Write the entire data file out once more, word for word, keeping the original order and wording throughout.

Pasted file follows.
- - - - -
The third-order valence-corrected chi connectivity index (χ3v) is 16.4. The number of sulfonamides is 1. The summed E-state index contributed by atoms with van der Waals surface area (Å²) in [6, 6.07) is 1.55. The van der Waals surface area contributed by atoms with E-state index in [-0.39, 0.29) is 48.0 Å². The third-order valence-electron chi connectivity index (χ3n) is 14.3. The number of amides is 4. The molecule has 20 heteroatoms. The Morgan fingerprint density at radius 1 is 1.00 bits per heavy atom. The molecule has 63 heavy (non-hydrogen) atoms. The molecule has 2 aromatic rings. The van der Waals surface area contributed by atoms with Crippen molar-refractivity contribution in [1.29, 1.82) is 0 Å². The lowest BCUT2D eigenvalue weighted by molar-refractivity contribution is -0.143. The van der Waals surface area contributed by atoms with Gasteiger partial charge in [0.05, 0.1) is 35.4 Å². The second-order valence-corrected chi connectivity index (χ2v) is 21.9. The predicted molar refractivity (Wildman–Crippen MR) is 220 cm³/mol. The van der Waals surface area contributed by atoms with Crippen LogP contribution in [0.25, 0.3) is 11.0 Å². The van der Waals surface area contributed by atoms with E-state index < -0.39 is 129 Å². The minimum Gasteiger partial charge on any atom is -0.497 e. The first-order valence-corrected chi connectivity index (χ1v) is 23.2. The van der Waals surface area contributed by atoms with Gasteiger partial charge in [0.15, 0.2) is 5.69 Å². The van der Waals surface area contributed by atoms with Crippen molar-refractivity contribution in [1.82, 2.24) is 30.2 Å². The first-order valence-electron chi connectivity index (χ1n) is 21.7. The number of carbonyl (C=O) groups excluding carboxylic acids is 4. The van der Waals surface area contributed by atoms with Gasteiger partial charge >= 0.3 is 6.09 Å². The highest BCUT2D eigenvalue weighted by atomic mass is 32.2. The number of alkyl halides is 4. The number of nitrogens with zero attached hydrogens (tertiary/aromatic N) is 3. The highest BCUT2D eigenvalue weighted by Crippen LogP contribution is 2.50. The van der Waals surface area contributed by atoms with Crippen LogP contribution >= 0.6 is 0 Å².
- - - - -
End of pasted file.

The third-order valence-corrected chi connectivity index (χ3v) is 16.4. The number of sulfonamides is 1. The summed E-state index contributed by atoms with van der Waals surface area (Å²) in [6, 6.07) is 1.55. The van der Waals surface area contributed by atoms with E-state index in [-0.39, 0.29) is 48.0 Å². The third-order valence-electron chi connectivity index (χ3n) is 14.3. The number of amides is 4. The molecule has 20 heteroatoms. The Morgan fingerprint density at radius 1 is 1.00 bits per heavy atom. The molecule has 63 heavy (non-hydrogen) atoms. The molecule has 2 aromatic rings. The van der Waals surface area contributed by atoms with Crippen molar-refractivity contribution in [1.29, 1.82) is 0 Å². The lowest BCUT2D eigenvalue weighted by molar-refractivity contribution is -0.143. The van der Waals surface area contributed by atoms with Gasteiger partial charge in [0.05, 0.1) is 35.4 Å². The second-order valence-corrected chi connectivity index (χ2v) is 21.9. The predicted molar refractivity (Wildman–Crippen MR) is 220 cm³/mol. The van der Waals surface area contributed by atoms with Crippen LogP contribution in [0.25, 0.3) is 11.0 Å². The van der Waals surface area contributed by atoms with E-state index < -0.39 is 129 Å². The minimum Gasteiger partial charge on any atom is -0.497 e. The first-order valence-corrected chi connectivity index (χ1v) is 23.2. The van der Waals surface area contributed by atoms with Gasteiger partial charge in [0.15, 0.2) is 5.69 Å². The van der Waals surface area contributed by atoms with Crippen molar-refractivity contribution in [1.82, 2.24) is 30.2 Å². The first-order valence-electron chi connectivity index (χ1n) is 21.7. The number of carbonyl (C=O) groups excluding carboxylic acids is 4. The van der Waals surface area contributed by atoms with Gasteiger partial charge >= 0.3 is 6.09 Å². The highest BCUT2D eigenvalue weighted by atomic mass is 32.2. The number of alkyl halides is 4. The number of nitrogens with zero attached hydrogens (tertiary/aromatic N) is 3. The highest BCUT2D eigenvalue weighted by Crippen LogP contribution is 2.50. The van der Waals surface area contributed by atoms with Crippen LogP contribution >= 0.6 is 0 Å².